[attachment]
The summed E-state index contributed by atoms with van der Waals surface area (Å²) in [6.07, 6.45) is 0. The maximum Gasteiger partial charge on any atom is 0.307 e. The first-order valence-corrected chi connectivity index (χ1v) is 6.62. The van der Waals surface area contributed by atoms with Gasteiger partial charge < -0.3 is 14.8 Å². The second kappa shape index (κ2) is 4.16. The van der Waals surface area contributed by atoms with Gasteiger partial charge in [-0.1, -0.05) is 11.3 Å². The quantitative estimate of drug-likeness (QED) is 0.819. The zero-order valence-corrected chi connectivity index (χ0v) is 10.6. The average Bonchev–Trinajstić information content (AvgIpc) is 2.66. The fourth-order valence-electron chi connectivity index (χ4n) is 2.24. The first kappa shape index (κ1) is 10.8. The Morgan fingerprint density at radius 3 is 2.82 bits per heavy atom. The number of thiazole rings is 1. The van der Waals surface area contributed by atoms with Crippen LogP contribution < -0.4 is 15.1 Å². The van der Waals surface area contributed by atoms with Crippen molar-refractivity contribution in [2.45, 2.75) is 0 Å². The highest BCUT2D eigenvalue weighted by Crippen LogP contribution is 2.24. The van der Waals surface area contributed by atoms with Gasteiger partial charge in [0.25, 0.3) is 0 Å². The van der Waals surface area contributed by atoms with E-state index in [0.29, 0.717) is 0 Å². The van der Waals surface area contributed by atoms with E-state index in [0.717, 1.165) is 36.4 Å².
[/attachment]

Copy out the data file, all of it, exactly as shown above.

The summed E-state index contributed by atoms with van der Waals surface area (Å²) in [6.07, 6.45) is 0. The maximum Gasteiger partial charge on any atom is 0.307 e. The first-order valence-corrected chi connectivity index (χ1v) is 6.62. The van der Waals surface area contributed by atoms with Gasteiger partial charge < -0.3 is 14.8 Å². The second kappa shape index (κ2) is 4.16. The van der Waals surface area contributed by atoms with Gasteiger partial charge in [-0.1, -0.05) is 11.3 Å². The quantitative estimate of drug-likeness (QED) is 0.819. The zero-order valence-corrected chi connectivity index (χ0v) is 10.6. The average Bonchev–Trinajstić information content (AvgIpc) is 2.66. The fourth-order valence-electron chi connectivity index (χ4n) is 2.24. The first kappa shape index (κ1) is 10.8. The Morgan fingerprint density at radius 3 is 2.82 bits per heavy atom. The number of thiazole rings is 1. The van der Waals surface area contributed by atoms with Crippen LogP contribution < -0.4 is 15.1 Å². The van der Waals surface area contributed by atoms with Crippen molar-refractivity contribution in [2.45, 2.75) is 0 Å². The highest BCUT2D eigenvalue weighted by Crippen LogP contribution is 2.24. The van der Waals surface area contributed by atoms with Gasteiger partial charge in [0.25, 0.3) is 0 Å². The van der Waals surface area contributed by atoms with E-state index in [0.29, 0.717) is 0 Å². The van der Waals surface area contributed by atoms with E-state index in [0.717, 1.165) is 36.4 Å².